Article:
Track Record: Monitoring and predicting seizures in epilepsy

In collaboration with epilepsy specialist Professor Mark Cook, researchers at the Bionics Institute developed the first-generation Minder device, which went into clinical trials in 2019 to monitor seizures in epilepsy.

Epilepsy team

Clinical challenge

Professor Mark Cook, Director of Neurology at St Vincent’s Hospital identified the need for a medical device to record seizures in epilepsy patients over months and years. This is because neurologists currently rely on self-reported occurrences and EEG recordings taken during clinic visits to titrate seizure control medication.

Ideation, design and prototyping

Associate Professor Chris Williams and engineers at the Bionics Institute worked closely with Professor Cook to develop a minimally invasive sub-scalp implant to monitor seizures over time, leveraging their extensive expertise with implantable device technology.

First-generation epilepsy device

Proof of principle efficacy trials

Between 2014 and 2017, the Bionics Institute team developed different types of electrodes and surgical approaches, carrying out preclinical validation in ‘proof of principle’ animal model safety and efficacy trials.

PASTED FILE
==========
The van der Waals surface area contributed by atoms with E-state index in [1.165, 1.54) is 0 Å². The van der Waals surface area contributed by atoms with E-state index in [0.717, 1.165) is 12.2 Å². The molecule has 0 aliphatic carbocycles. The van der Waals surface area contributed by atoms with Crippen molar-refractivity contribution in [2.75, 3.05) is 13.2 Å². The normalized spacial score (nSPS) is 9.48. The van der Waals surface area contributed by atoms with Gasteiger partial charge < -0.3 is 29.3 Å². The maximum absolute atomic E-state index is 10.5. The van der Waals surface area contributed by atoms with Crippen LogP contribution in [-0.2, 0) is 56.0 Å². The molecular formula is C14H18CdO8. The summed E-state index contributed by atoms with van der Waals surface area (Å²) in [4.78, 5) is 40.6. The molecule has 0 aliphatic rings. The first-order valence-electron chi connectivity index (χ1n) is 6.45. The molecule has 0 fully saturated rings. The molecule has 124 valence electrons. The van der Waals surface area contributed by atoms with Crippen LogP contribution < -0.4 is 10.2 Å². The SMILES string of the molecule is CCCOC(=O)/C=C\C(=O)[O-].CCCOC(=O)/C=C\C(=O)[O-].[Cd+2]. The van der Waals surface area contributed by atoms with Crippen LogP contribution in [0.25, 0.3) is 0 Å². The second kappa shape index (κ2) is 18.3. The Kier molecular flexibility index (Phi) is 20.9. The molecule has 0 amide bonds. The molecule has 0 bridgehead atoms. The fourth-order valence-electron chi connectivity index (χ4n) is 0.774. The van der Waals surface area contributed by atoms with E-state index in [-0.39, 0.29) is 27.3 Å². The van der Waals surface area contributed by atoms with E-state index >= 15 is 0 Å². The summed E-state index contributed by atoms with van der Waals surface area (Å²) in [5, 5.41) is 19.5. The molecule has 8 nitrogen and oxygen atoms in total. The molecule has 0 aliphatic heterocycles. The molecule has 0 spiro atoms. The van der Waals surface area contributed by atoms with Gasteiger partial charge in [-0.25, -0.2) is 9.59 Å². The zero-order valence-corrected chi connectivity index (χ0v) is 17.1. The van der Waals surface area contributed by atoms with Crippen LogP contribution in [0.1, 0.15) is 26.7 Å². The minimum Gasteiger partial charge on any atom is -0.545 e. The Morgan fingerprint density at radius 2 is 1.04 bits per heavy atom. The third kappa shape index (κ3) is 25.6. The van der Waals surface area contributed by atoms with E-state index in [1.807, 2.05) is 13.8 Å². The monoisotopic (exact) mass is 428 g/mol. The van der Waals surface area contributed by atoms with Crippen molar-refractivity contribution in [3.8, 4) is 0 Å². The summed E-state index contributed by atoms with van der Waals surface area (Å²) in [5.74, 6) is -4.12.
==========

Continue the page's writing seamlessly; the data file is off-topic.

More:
Regulatory pathways and intellectual property

Since 2016, the team has filed a number of patents to protect the novel electrode design which facilitates recording of brain activity. Coupled with implantable recording electronics, the captured brain activity is sent continuously to a phone then to the cloud for analysis. Spin off company, Epi-Minder Pty Ltd was established in June 2018 to commercialise the device. Regulatory filings in the US and Europe will be supported by clinical trial data.


First-in-human clinical trials

The first-in-human devices were manufactured in Australia with clinical trials in humans commencing in 2019. To date, a number of people have successfully received the Minder™ system at St Vincent’s Hospital, Melbourne.

Patient impact

Professor Cook says: “Patients are often unaware of their seizures, but the device gives me a read out of all the seizures actually happening, allowing me to calibrate medication more accurately. Ultimately this will give trial participants better control over their seizures.”


Clinical trials and the next step: predicting seizures

Preparations are underway for a pivotal clinical trial with a larger number of patients. Epi-Minder has joined forces with Seer Medical to develop software that, not only records, but also predicts seizures, allowing patients to receive notification via a smartphone app and potentially move to safety.